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Author Topic: Mica disaster what did I do wrong?  (Read 338 times)
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Forum Member
Posts: 58

« on: August 25, 2020, 06:37:46 AM »

Hello I have had a fun time experimenting with some Bullseye mica.  I have not used it before and I donít know where I went wrong.  I made a Stencil design using fine coloured Bullseye powders sprinkled on 3mm Tekta and then tack fused this.  It cane out quite nicely but I decided to have a go with Perfect Pens and draw around the pattern and then sprinkled mica on for emphasis brushing off the remainder.  Then I became stuck should it go back in the kiln on a full or tack fuse.  Should it be capped etc etc
So I put the piece back in the kiln capped with another 3mm of Tekta and put on a full fuse.
On opening the kiln I can see that all the mica has disappeared!!!! I also have bubbles in the piece.
I do not know what I did wrong and would love some help and advice. 
At what point can mica be incorporated and should it be tack fused or full fused, capped or not capped?Huh
Thank you so much for any help.
My name's Dawn, I'm an
Posts: 1048

I'm free, to do what I want...♪♪♪

« Reply #1 on: August 25, 2020, 02:15:18 PM »


I've only used mica in a fairly minimal capacity, but I don't cap it, I use it top surface only.  When it comes out, usually some will rub or brush off, but then left with a subtle sheen.  As far as I am aware, only a particle thickness of mica will stick to the glass, the rest doesn't stick - so you cannot add more mica on top of mica to make it thicker or shinier. 

If ever I have got mica underneath and inbetween anything that was supposed to be fused to the base glass, the top piece has come away (frit or caps for wire loops)

I'll guess that the bubbles have formed where a) the mica as prevented the glass from fusing together due to it's own properties and b) offgassing of the perfect pens, nowhere for the product to escape.

I don't know the optical properties of mica and what makes it have such a sheen, but I am guessing that by capping it, you negate those reflective properties.

Why not make some test tiles - all you need is a one inch square of whatever glass you're wanting to use, and try each of the possible variants, you will learn so much this way.  Better to spend a quid on electricity firing a kiln with only test pieces in than spoil something that you've made.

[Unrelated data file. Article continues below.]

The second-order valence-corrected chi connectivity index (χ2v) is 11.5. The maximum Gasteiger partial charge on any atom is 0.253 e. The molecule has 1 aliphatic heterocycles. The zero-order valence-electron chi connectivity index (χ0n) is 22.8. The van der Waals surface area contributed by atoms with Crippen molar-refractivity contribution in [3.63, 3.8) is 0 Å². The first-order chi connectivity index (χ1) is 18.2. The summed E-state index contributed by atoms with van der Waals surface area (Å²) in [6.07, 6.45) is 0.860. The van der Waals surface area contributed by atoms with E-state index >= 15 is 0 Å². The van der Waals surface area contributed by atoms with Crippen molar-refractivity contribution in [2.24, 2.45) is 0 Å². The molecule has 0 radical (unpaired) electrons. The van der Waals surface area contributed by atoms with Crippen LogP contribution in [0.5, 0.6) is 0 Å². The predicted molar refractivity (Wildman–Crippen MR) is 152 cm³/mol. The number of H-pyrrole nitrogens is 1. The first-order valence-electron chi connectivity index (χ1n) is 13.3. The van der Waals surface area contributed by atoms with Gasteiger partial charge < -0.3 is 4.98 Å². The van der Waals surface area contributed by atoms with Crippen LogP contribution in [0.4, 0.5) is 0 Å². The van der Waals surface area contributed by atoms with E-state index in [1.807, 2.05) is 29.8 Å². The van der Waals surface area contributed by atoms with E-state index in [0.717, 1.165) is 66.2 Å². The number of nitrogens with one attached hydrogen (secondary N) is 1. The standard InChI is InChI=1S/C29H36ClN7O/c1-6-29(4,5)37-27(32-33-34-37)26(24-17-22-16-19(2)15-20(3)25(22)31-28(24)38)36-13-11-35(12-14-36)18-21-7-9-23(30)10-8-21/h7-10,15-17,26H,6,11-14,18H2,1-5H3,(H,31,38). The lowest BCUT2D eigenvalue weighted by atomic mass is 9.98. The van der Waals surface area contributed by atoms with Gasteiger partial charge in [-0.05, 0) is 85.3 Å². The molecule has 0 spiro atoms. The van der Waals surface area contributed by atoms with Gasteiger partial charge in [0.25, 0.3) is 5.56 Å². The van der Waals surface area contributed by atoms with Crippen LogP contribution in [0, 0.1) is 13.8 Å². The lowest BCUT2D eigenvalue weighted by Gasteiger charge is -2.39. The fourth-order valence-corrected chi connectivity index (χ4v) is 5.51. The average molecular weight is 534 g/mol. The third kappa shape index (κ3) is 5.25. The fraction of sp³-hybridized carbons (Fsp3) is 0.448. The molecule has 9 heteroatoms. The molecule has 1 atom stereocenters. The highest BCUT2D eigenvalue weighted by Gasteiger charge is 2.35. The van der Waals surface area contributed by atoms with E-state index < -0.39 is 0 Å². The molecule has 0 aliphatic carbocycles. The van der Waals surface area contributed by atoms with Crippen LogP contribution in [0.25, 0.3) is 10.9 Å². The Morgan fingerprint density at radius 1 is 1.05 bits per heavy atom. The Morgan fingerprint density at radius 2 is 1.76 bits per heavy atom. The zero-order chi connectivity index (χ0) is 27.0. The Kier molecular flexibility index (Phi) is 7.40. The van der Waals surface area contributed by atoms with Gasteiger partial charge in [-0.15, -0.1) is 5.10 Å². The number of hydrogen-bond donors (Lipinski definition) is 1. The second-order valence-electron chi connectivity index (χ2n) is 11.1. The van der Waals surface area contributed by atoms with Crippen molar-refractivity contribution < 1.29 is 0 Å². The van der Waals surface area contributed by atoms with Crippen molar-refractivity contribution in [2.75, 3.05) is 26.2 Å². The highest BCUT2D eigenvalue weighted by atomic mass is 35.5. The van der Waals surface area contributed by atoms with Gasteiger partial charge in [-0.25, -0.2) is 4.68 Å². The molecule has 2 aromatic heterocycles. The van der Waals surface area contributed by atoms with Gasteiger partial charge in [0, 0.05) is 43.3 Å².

I think some people have mixed mica with a medium of some sort, spread it onto some sort of carrier paper, and then cut shapes out with it - may be use the search function of the forum and see if there are any other posts about mica.


Forum Member
Posts: 35

« Reply #2 on: August 25, 2020, 03:12:35 PM »

Glass can dissolve other silicates at high temperatures. Mica is an alumosilicate (...). Due to the fact mica breakes into very fine layers the process of dissolving is not uncommon.  Some minerals let go gasses while dissolving in glass and mica might let go water while heated.

Was the mica in coarse flakes or a fine powder? Powders will make thinner layers and dissolve faster. If the mica does not dissolve it also does not hold the base and the capping layer togeather. It acts like a separator and might create undercuts or seeds for cracks between the layers.

Bubbles under a capping layer of clear glass are always a problem if there are trapping structures underneath. Each elevation (frit, stringer, ...) will trap air because the edges of a capping layer sink faster to the base than the supported parts.

Some ideas for the second try:
- Use 6mm tectra and stay with surface decoration if you want to fire for full fuse anyways.
- After adding the frit and drawing heat for the frit to melt flat.
- Use the mica with a water based fusing glue as a painting medium to spread it on the glass surface.
- Never mix mica and glass powder (enamel, ...) because it will create a permanent rough surface.
Forum Member
Posts: 58

« Reply #3 on: August 31, 2020, 02:47:50 AM »

Hello thank you both sooo much for the advice and information.  The mica was in powder form.   I am going to try again as suggested with little squares and see what happens capped and uncapped a nd try mixing with a glue or some such as well.  I hope to have better success with this medium in the future.  Thank you both for helping me out :-)
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